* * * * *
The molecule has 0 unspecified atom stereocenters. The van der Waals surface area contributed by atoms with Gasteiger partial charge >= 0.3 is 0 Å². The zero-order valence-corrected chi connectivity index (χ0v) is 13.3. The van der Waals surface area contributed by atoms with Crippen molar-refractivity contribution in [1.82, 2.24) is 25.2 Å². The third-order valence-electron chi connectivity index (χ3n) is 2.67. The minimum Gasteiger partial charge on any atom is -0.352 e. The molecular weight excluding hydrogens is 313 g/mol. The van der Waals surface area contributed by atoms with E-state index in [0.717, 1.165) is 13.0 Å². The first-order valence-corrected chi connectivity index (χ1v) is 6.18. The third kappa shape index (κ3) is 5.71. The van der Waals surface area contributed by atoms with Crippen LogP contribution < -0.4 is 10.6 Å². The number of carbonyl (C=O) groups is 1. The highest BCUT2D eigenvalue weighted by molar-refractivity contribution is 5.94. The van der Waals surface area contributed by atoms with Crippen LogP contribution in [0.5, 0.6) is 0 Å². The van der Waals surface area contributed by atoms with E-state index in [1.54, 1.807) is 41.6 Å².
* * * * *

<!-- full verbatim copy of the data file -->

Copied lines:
The molecule has 0 unspecified atom stereocenters. The van der Waals surface area contributed by atoms with Gasteiger partial charge >= 0.3 is 0 Å². The zero-order valence-corrected chi connectivity index (χ0v) is 13.3. The van der Waals surface area contributed by atoms with Crippen molar-refractivity contribution in [1.82, 2.24) is 25.2 Å². The third-order valence-electron chi connectivity index (χ3n) is 2.67. The minimum Gasteiger partial charge on any atom is -0.352 e. The molecular weight excluding hydrogens is 313 g/mol. The van der Waals surface area contributed by atoms with E-state index in [0.717, 1.165) is 13.0 Å². The first-order valence-corrected chi connectivity index (χ1v) is 6.18. The third kappa shape index (κ3) is 5.71. The van der Waals surface area contributed by atoms with Crippen LogP contribution < -0.4 is 10.6 Å². The number of carbonyl (C=O) groups is 1. The highest BCUT2D eigenvalue weighted by molar-refractivity contribution is 5.94. The van der Waals surface area contributed by atoms with Crippen LogP contribution in [0.5, 0.6) is 0 Å². The van der Waals surface area contributed by atoms with E-state index in [1.54, 1.807) is 41.6 Å².